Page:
From there, we take the four regions in each class and merge them into an all state team. Classes 3 and 4 have more players because there are more teams in those classes. 1 and 2 are generally smaller. While we try to distribute equally among the four regions, this typically doesn't always happen. The truth of the matter is that there is usually a stronger region or two and those regions end up with more players than others. We look at how the state tournament played out, how the season was overall and how teams and players played in some of the more high profile matches they were in. The regional reps work with the class rep to ensure that each region has a say in final selection. Obviously not everyone on an all region team will make an all state squad. As the level increases, the more difficult it is to be placed.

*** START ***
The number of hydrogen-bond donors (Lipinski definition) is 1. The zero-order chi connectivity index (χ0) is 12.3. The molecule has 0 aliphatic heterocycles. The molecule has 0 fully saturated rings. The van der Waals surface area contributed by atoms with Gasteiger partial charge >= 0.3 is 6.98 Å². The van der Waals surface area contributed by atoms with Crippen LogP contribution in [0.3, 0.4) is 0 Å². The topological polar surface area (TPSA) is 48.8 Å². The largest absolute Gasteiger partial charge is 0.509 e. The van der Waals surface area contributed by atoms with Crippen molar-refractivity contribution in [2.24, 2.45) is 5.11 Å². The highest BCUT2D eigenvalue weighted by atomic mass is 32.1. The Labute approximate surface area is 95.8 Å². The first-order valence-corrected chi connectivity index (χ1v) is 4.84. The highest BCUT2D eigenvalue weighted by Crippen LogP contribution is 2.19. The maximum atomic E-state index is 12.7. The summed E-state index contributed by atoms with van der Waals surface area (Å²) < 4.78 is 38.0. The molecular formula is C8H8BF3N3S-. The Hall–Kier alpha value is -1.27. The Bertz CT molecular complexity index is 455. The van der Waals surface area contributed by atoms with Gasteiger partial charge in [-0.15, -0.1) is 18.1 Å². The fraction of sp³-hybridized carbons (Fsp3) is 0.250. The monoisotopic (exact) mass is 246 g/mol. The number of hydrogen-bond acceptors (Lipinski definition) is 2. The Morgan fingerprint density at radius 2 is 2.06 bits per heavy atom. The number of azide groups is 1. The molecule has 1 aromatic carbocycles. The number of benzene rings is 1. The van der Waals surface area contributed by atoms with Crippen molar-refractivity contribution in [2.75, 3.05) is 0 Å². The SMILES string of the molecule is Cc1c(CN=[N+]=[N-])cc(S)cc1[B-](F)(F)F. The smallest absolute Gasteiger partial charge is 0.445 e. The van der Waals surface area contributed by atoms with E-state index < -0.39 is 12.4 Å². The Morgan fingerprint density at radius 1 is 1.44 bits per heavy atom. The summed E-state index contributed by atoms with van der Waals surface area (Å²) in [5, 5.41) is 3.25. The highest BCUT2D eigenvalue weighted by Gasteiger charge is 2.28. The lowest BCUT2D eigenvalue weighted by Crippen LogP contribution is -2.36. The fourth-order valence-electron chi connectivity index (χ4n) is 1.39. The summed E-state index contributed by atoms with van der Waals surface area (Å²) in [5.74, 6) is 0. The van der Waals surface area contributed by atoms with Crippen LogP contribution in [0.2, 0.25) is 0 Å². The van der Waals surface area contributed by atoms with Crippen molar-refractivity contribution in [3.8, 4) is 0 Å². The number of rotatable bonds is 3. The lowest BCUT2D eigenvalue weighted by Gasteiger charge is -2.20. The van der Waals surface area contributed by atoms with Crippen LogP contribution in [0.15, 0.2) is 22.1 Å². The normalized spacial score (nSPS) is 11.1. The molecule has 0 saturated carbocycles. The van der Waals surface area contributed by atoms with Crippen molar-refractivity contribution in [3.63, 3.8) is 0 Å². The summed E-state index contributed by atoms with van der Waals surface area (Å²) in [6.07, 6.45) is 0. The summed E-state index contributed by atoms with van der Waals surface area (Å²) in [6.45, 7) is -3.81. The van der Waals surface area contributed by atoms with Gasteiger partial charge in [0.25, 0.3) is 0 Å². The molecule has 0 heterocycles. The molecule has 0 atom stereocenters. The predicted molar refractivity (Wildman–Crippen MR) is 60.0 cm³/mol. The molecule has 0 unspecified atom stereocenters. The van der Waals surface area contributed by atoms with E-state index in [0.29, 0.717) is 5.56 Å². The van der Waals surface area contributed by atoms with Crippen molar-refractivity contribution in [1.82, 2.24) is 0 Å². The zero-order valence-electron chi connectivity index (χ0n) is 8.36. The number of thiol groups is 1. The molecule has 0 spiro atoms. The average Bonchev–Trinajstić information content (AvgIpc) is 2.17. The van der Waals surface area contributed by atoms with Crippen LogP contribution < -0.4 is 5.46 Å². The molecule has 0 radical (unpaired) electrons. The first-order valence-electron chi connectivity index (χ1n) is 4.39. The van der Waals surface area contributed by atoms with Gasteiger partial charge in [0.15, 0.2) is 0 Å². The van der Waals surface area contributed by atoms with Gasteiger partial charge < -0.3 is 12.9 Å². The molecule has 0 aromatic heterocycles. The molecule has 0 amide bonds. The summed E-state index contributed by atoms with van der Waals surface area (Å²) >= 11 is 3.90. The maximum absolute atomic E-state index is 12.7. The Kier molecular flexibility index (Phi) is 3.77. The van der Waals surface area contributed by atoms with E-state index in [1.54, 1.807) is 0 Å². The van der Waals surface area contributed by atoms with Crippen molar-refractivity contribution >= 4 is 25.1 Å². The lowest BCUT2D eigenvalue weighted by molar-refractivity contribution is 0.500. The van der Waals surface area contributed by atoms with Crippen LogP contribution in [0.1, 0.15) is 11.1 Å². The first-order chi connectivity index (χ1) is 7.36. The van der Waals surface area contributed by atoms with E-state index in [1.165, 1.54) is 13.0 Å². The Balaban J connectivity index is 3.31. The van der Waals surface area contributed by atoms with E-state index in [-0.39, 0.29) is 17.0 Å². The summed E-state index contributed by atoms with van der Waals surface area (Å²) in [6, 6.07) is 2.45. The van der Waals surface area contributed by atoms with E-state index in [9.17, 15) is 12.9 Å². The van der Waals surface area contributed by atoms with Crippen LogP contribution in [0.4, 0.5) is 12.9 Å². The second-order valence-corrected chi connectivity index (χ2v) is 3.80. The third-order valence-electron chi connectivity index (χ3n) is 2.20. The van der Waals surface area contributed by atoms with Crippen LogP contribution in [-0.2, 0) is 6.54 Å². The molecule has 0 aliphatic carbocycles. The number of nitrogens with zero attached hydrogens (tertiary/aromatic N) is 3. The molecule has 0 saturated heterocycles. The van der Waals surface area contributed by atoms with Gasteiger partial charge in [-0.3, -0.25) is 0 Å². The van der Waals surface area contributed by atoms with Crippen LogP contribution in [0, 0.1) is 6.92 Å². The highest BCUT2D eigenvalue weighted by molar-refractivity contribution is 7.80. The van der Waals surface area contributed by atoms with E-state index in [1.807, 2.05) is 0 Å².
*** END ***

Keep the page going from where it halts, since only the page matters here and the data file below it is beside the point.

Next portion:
Individual awards are also selected in each class and is done by a voting of the class and region reps. Not everyone may agree and that's likely the case when people will see the teams after they are released. Parents, players, coaches, media and family are all likely to see things a bit different and that's to be expected when dealing with the opinions of so many. Regardless, our all state teams have been selected by the people who know the players the best - the coaches. Comparing player A's season to Player B is often an unenviable and challenging task but we do the best we can based on the recommendations of the coaches who know them best.